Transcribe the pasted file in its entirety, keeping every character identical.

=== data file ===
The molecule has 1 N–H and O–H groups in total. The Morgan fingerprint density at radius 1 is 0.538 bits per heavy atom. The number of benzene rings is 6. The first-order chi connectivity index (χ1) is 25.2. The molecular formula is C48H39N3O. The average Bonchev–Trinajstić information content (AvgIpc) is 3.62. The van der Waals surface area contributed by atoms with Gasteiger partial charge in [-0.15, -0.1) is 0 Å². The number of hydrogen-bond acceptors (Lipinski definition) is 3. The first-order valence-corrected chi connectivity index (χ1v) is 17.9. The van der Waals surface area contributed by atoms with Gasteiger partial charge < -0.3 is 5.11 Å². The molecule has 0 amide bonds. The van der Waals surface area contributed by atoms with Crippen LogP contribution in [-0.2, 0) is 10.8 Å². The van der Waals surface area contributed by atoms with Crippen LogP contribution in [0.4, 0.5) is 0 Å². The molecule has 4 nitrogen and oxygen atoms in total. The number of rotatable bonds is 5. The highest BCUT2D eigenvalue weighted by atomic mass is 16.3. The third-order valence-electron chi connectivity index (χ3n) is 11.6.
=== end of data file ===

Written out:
The molecule has 1 N–H and O–H groups in total. The Morgan fingerprint density at radius 1 is 0.538 bits per heavy atom. The number of benzene rings is 6. The first-order chi connectivity index (χ1) is 25.2. The molecular formula is C48H39N3O. The average Bonchev–Trinajstić information content (AvgIpc) is 3.62. The van der Waals surface area contributed by atoms with Gasteiger partial charge in [-0.15, -0.1) is 0 Å². The number of hydrogen-bond acceptors (Lipinski definition) is 3. The first-order valence-corrected chi connectivity index (χ1v) is 17.9. The van der Waals surface area contributed by atoms with Gasteiger partial charge < -0.3 is 5.11 Å². The molecule has 0 amide bonds. The van der Waals surface area contributed by atoms with Crippen LogP contribution in [-0.2, 0) is 10.8 Å². The van der Waals surface area contributed by atoms with Crippen LogP contribution in [0.4, 0.5) is 0 Å². The molecule has 4 nitrogen and oxygen atoms in total. The number of rotatable bonds is 5. The highest BCUT2D eigenvalue weighted by atomic mass is 16.3. The third-order valence-electron chi connectivity index (χ3n) is 11.6.